Image Processing Reference
In-Depth Information
surface to the incident radiation, and can be considered a gross measure of landscape
“brightness” (Sabins 1997 ). The MODIS 16-day albedo product contains several
different measurements; we use the broadband visible through shortwave infrared
(0.3-5.0 mm) reflectance albedo value as this represents the full wavelength range
of surface reflectance (Schaaf et al. 2002 ).
Landscape Metrics
A promising way to study urban landscapes is the spatially focused approach
of patch dynamics (Zipperer et al. 2000 ). The urban landscape is a mosaic
of biotic and abiotic patches (or land cover types) within a matrix of human-
induced settlements, technical infrastructure and other human-caused landscape
modifications. Spatial heterogeneity within an urban landscape has both natural
and human sources. This spatial heterogeneity exerts environmental pressures,
both on the “natural” areas in cities (forests, large parks and wetlands) and
beyond the boundaries of cities, by reducing the size and contiguity of
ecosystem patch types (Smith 1980 ). The impacts from urbanization around
and within cities affect areas of high economic, recreational and ecological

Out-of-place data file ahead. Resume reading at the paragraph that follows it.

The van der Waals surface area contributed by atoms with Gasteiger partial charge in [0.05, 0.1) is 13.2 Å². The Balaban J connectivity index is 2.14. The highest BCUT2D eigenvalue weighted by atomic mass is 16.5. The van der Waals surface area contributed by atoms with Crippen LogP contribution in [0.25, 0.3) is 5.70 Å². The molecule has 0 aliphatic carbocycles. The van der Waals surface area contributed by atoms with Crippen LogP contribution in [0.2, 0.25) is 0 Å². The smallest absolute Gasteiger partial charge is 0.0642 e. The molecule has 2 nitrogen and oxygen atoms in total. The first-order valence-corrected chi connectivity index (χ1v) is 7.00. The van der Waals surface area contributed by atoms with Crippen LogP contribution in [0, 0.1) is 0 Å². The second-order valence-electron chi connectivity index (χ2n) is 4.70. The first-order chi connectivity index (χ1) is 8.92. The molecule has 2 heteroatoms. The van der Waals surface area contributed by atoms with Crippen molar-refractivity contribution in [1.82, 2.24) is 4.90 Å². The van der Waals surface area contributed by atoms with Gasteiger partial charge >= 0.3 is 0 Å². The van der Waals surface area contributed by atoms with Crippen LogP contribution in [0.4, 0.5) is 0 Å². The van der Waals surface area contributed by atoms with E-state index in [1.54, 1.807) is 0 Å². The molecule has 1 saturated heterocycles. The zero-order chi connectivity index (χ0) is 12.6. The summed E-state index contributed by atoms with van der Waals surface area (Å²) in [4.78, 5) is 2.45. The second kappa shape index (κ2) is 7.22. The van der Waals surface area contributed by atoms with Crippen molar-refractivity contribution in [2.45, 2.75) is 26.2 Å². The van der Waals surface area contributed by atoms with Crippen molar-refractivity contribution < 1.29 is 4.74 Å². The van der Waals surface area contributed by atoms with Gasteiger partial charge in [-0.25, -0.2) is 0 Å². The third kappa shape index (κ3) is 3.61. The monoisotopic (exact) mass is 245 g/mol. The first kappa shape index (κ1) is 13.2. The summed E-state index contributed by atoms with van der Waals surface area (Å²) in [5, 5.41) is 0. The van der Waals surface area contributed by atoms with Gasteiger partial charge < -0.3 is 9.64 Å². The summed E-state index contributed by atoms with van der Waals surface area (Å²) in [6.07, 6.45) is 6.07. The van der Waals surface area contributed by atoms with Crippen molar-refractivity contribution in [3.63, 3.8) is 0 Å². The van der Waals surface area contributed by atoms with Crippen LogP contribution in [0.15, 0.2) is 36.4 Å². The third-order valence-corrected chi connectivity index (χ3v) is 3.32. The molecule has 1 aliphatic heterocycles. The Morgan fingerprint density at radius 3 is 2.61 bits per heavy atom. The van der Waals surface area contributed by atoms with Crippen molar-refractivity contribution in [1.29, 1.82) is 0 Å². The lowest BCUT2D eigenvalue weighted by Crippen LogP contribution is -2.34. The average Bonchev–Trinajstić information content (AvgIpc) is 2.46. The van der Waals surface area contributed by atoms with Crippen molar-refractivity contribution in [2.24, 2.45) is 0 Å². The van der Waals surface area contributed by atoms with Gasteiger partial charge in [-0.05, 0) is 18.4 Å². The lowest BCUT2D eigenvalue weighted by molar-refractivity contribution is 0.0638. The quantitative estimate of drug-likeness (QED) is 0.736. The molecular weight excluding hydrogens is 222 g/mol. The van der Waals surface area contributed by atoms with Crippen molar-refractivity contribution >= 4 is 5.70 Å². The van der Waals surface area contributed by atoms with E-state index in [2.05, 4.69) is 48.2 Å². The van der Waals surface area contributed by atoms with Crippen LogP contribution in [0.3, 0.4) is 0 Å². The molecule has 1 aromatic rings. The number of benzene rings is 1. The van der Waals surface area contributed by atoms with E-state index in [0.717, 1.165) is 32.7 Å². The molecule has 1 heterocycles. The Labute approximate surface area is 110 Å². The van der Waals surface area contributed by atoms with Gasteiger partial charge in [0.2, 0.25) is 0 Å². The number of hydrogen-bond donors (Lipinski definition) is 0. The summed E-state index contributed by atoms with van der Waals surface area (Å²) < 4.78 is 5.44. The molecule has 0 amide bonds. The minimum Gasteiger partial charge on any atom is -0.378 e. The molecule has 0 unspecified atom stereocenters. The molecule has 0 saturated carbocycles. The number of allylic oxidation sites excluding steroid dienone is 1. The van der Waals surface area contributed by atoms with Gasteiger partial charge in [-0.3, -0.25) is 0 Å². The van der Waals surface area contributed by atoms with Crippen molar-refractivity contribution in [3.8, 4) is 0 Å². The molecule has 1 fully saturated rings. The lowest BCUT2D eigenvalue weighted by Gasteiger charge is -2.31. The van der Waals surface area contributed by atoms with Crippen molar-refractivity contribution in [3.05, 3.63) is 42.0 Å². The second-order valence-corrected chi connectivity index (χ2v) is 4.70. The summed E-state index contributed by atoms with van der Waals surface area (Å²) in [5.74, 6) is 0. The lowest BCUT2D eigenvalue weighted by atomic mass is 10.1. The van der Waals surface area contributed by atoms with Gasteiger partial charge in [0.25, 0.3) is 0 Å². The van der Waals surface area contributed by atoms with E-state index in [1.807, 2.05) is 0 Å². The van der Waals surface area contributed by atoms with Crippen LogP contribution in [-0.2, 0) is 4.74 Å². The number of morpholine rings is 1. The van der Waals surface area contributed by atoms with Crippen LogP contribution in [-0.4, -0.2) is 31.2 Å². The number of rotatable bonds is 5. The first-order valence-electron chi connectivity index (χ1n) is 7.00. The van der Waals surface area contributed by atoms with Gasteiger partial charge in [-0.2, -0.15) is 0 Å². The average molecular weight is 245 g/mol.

value such as agricultural and forest areas. The mechanisms of these impacts
include increasing run-off, deforestation, soil erosion, habitat fragmentation
and change in biodiversity (Haff 2002 ). In contrast, the creation of new green
spaces also occurs in some urban areas; this enables recreation and water
infiltration (drinking water reservoirs) possibilities.
Within the last 10 years landscape metrics have been implemented on remote
sensing data for different mapping scales to emphasize the spatial content
and patch distribution of classified remote sensing data (Wu et al. 2000 ). The
field of quantitative landscape ecology has been the primarily developer of
landscape metrics or indices. Since these metrics vary in time and space they
provide useful tools for monitoring a particular landscape by providing various
measures of the distribution and shape of ecological patches on the landscape.
Numerous metric algorithms have been developed to quantify the spatial
contiguity and shape of patches (i.e. area of contiguous pixels, perimeter vs.
area, etc.; McGarigal and Marks 1995 ). These algorithms can be applied to
both pixels and vector polygon data.
As many urban monitoring programs are searching for useful indicators of
landscape change, landscape metrics deliver a starting point for the comparison
of urban areas that is not dependant on their physical and cultural setting. Several
recent studies (Alberti and Waddell 2000 ; Barnsley and Barr 2000 ; Herold et al.
2002, 2005 ; Huang et al. 2007 ; Narumalani et al. 2004 ; Rainis 2003 ; Whitford
et al. 2001 ; Yu and Ng 2007 ) demonstrate the usefulness of the application of
landscape metrics for the assessment and evaluation of urban structure, planning
and ecology. The challenge remains to find an adequate way to standardize
recently developed approaches in order to ensure the comparability of results on
a regional, national or even worldwide scale.
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